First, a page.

SAN FRANCISCO -- In 2006, at the inaugural World Baseball Classic, it was Daisuke Matsuzaka and Koji Uehara. Three years later, it was Dice-K again, joining forces with Yu Darvish.
Classic pitching has made Japan back-to-back Classic champions. No other country has won this global tournament, something Puerto Rico, the Dominican Republic and the Kingdom of the Netherlands are committed to changing by Tuesday night.
The names change, but Japan is still counting on its pitching to dominate. The ball goes to 24-year-old right-hander Kenta Maeda in Sunday night's semifinal against Puerto Rico at AT&T Park.
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Poised to assume those responsibilities if Japan advances to the Tuesday night championship game against either Dominicans or the Dutch is Masahiro Tanaka, another 24-year-old right-hander with premium stuff.
Whatever Maeda may have learned about Classic pressures from Matsuzaka and Darvish during Team Japan's recent Spring Training stop in Arizona, he was keeping it to himself on Saturday.
"Well, there are things that I cannot really tell you here," Maeda said, "but they have told me that the day [I pitch] I will feel a lot of pressure or that I will need to go through a lot of tension. So it may look easy from the outside, but there are things you never really understand until you really do it yourself. So, that was the talk we had."
The only pressure Maeda has generated in this Classic has been on hitters trying to make contact with his precise control, big curveball and deep repertoire.
Through 10 innings of two starts, both victories, the smooth operator for the Hiroshima Toyo Carp has allowed two hits, one walk and no runs, striking out 15. This is the brand of work he delivered in going 14-7 with a 1.53 ERA in 206 1/3 innings for Hiroshima in 2012.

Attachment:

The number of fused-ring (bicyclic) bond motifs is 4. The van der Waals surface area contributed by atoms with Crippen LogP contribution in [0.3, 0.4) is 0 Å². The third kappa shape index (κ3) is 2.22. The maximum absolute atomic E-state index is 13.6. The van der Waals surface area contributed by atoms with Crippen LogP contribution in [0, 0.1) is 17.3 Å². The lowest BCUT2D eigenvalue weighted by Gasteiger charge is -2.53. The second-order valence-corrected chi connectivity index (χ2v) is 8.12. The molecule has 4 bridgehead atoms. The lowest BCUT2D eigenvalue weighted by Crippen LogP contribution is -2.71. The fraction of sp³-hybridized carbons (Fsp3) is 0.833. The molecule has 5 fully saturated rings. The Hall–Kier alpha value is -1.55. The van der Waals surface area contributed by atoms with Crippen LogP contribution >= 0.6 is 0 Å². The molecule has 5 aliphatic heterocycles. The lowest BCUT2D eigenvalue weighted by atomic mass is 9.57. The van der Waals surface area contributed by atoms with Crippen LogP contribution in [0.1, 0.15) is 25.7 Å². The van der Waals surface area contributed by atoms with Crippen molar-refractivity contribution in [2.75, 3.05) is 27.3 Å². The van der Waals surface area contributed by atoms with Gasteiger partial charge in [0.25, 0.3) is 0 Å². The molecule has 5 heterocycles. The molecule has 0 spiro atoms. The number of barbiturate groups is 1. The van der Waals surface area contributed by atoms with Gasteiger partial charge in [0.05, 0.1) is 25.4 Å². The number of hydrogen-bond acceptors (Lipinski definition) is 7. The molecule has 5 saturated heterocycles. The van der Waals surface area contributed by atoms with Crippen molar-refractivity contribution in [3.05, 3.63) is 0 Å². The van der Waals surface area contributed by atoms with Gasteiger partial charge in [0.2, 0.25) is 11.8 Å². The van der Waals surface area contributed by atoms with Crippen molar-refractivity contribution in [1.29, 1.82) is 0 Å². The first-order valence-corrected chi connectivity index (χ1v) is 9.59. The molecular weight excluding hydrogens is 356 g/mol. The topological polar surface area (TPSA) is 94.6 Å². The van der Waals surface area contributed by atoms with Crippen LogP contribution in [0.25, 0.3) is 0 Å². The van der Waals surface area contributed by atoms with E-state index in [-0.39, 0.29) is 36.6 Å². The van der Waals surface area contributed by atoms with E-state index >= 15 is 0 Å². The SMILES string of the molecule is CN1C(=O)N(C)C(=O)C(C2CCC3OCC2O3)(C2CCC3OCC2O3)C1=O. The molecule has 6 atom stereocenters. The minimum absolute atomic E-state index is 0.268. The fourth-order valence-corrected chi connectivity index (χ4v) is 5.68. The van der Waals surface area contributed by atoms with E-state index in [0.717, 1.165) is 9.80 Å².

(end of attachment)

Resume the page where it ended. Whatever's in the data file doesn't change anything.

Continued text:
Because he has several years left before he can post and become available to Major League teams, Maeda artfully avoided the question about his desire to follow Matsuzaka, Uehara and Darvish to American soil.
"It's really hard for me to answer," he said, "so please let me say just no comment. But I'm delighted that I could pitch on the Major League grounds here."
Japan has another dominant right-hander in Tanaka, who gained experience in the 2009 Classic with four appearances.
Tanaka, in four games at this Classic, has 12 strikeouts without a walk in seven innings, allowing three runs (two earned) on 10 hits. He has a physical presence at 6-foot-2 and 205 pounds.
Southpaw Kenji Otonari and righties Kazuhisa Makita and Tadashi Settsu have picked up wins for Japan, which has gone 5-1 in the Classic.
Japan's roster is drawn entirely from its own teams, featuring seven members of the Yomiuri Giants and six players from the Fukuoka SoftBank Hawks. Tanaka toils for the Tohoku Rakuten Golden Eagles.
Japan's most familiar name to American fans is second baseman Kazuo Matsui, a Major Leaguer for seven years with the Mets, Rockies and Astros. A teammate of Tanaka with Rakuten, Matsui is a role player for Japan, one of its senior citizens at 37.
Japan has great balance both on the field and on the mound. It has six left-handed hitters along with Matsui, a switch-hitter. The team also has six lefties to draw from on the mound.
There is no Ichiro Suzuki this time around, but Japan's left-handed offensive weapons include catcher/DH Shinnosuke Abe, Atsunori Inaba, Yoshio Itoi and Katsuya Kakunaka.
Hirokazu Ibata, a second baseman, is not physically imposing at 5-8 and 165 pounds, but he's been pounding the ball along with third baseman Nobuhiro Matsuda. Ibata has an inside-out swing favored by the likes of Derek Jeter, Michael Young and Howard Kendrick, slashing line drives to right and right-center.
Maeda, in command, figures to be hard to beat with all the resources owned by Team Japan.
"The atmosphere is similar," Maeda said when asked about AT&T Park in relation to his home park in Hiroshima. "But as I walk out to the ground, it's very different. So I had a very fresh feeling that, oh, this is the ground of the Major League Baseball team."
The Major League Baseball champion, in fact.
Now it's Japan's turn to try to be giants again -- of the World Baseball Classic.
Lyle Spencer is a reporter for MLB.com. This story was not subject to the approval of Major League Baseball or its clubs.